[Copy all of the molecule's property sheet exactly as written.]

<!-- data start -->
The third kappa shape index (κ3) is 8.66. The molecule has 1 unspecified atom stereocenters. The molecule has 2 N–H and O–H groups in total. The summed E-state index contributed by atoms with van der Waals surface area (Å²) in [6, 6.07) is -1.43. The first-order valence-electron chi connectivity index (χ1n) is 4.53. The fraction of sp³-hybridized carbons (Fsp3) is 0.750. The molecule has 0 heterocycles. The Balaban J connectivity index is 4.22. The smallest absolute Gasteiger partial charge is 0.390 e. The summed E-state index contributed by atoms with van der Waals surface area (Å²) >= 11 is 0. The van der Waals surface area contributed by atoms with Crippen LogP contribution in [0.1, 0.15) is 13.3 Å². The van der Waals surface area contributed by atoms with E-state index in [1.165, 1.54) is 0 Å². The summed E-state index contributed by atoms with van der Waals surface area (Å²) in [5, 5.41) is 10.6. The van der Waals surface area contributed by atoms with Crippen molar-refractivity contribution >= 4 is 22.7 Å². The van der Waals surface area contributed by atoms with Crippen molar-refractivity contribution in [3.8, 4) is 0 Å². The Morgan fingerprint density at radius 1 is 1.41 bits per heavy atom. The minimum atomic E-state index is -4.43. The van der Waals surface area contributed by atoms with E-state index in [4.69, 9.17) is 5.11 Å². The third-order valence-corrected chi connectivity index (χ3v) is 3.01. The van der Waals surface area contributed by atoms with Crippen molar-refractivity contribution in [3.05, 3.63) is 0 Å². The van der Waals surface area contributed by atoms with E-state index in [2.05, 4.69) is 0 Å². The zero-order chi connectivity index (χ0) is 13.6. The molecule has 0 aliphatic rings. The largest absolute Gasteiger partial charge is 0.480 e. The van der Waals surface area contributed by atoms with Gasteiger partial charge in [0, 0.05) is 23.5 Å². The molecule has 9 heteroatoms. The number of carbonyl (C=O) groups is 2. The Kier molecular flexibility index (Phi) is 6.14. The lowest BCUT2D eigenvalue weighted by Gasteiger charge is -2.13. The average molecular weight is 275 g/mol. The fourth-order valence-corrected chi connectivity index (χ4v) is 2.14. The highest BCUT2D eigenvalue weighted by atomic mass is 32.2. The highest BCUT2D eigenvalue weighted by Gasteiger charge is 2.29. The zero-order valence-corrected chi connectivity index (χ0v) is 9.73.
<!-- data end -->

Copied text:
The third kappa shape index (κ3) is 8.66. The molecule has 1 unspecified atom stereocenters. The molecule has 2 N–H and O–H groups in total. The summed E-state index contributed by atoms with van der Waals surface area (Å²) in [6, 6.07) is -1.43. The first-order valence-electron chi connectivity index (χ1n) is 4.53. The fraction of sp³-hybridized carbons (Fsp3) is 0.750. The molecule has 0 heterocycles. The Balaban J connectivity index is 4.22. The smallest absolute Gasteiger partial charge is 0.390 e. The summed E-state index contributed by atoms with van der Waals surface area (Å²) >= 11 is 0. The van der Waals surface area contributed by atoms with Crippen LogP contribution in [0.1, 0.15) is 13.3 Å². The van der Waals surface area contributed by atoms with E-state index in [1.165, 1.54) is 0 Å². The summed E-state index contributed by atoms with van der Waals surface area (Å²) in [5, 5.41) is 10.6. The van der Waals surface area contributed by atoms with Crippen molar-refractivity contribution >= 4 is 22.7 Å². The van der Waals surface area contributed by atoms with Crippen molar-refractivity contribution in [3.8, 4) is 0 Å². The Morgan fingerprint density at radius 1 is 1.41 bits per heavy atom. The minimum atomic E-state index is -4.43. The van der Waals surface area contributed by atoms with E-state index in [4.69, 9.17) is 5.11 Å². The third-order valence-corrected chi connectivity index (χ3v) is 3.01. The van der Waals surface area contributed by atoms with Crippen molar-refractivity contribution in [3.05, 3.63) is 0 Å². The van der Waals surface area contributed by atoms with E-state index in [2.05, 4.69) is 0 Å². The zero-order chi connectivity index (χ0) is 13.6. The molecule has 0 aliphatic rings. The largest absolute Gasteiger partial charge is 0.480 e. The van der Waals surface area contributed by atoms with Gasteiger partial charge in [0, 0.05) is 23.5 Å². The molecule has 9 heteroatoms. The number of carbonyl (C=O) groups is 2. The Kier molecular flexibility index (Phi) is 6.14. The lowest BCUT2D eigenvalue weighted by Gasteiger charge is -2.13. The average molecular weight is 275 g/mol. The fourth-order valence-corrected chi connectivity index (χ4v) is 2.14. The highest BCUT2D eigenvalue weighted by atomic mass is 32.2. The highest BCUT2D eigenvalue weighted by Gasteiger charge is 2.29. The zero-order valence-corrected chi connectivity index (χ0v) is 9.73.